License to Administer

I grew up watching James Bond movies, and for a long time my favorite character was Q, the man who supplied Bond with all those cool gadgets. In every movie, Bond would make a trip to Q's storeroom, get some slick spy gear for his mission, and receive a stern warning not to break anything. Microsoft has a similar assortment of tools for Exchange. Like the contents of Q's armory, some of these tools are better known than others, and they range from the innocuous to the downright dangerous. Microsoft maintains a tools page at http://www.microsoft.com/exchange/downloads/2003.asp, and several other tools are available from the Microsoft Product Support Services (PSS) FTP site. Some of these tools are only available if you request them as part of an open case, so I won't discuss those tools here, but the following are some of my favorites.

The Advanced Queuing Administration Command Line Interface tool (aqadmcli.exe), which was originally built for internal use by the Microsoft Exchange test team and later released for use by PSS, gives you an easy way to do all sorts of interesting things to Exchange Server 2003 or Exchange 2000 Server SMTP queues. For example, you can easily purge the entire contents of a queue, freeze one or more queues, or force a selected queue to connect. Of course, you can perform most of these chores from within Exchange System Manager (ESM), but being able to do them from the command line is useful, especially because you can use aqadmcli.exe to connect to any server for which you have Exchange administrative privileges. For example, the command

aqadmcli delmsg flags=all

purges all messages from all SMTP queues—just the thing if you're being flooded with nondelivery reports (NDRs) after a joe-job. You can get aqadmcli.exe from ftp://ftp.microsoft.com/pss/Tools/Exchange%20Support%20Tools/Aqadmcli/.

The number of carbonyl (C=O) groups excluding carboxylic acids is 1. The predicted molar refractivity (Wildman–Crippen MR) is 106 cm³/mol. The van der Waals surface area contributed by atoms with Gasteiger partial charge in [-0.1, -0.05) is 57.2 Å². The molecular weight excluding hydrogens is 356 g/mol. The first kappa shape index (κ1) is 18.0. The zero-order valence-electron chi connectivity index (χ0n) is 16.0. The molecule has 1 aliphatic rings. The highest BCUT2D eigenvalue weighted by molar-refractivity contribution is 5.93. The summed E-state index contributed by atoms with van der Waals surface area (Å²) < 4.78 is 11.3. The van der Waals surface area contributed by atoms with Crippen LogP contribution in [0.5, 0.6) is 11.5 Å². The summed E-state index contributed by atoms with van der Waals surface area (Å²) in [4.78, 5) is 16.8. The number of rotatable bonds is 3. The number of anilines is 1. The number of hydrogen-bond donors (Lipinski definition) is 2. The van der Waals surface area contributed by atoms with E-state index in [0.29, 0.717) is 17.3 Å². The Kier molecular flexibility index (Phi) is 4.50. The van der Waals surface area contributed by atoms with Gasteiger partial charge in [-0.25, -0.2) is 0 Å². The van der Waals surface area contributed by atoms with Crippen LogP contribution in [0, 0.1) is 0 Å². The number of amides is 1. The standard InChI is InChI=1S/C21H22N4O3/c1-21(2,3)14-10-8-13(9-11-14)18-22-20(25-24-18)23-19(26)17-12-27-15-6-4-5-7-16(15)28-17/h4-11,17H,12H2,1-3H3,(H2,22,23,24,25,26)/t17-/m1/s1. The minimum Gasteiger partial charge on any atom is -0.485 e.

You'll need the Domain Rename Fixup utility (XDR-Fixup) when you use the Windows Server 2003 Active Directory (AD) Domain Rename tools (available at http://www.microsoft.com/windowsserver2003/downloads/domainrename.mspx) to change the name of an existing AD domain that contains Exchange servers. This type of name change can be a useful trick in certain circumstances but isn't something to be undertaken lightly. In fact, Microsoft supports the use of these tools only for Exchange 2003 Service Pack 1 (SP1) and later. You can find XDR-Fixup at http://www.microsoft.com/downloads/details.aspx?familyid=24b47d4a-c4b9-4031-b491-29839148a28c.

The Up-to-Date Notifications Troubleshooting tool (autdtroubleshooter.exe) gives you a terrific way to pinpoint problems with your wireless client configuration: You put in the name of the user about whom you want information, and the tool gives you a list of the devices and delivery methods that are configured for that user. Using this tool is certainly the fastest way to determine why a particular user isn't getting message notifications on their Exchange ActiveSync–enabled device. The tool is available from http://www.microsoft.com/downloads/details.aspx?familyid=7718a338-a9f5-43d6-9e20-141189283c82.

These tools are just a sampling of the goodies inside Microsoft's toolbox. As with the gadgets that Q hands out, the selection of available tools changes over time, and there are undoubtedly bigger and better things waiting in the wings for future assignments...er, product releases.

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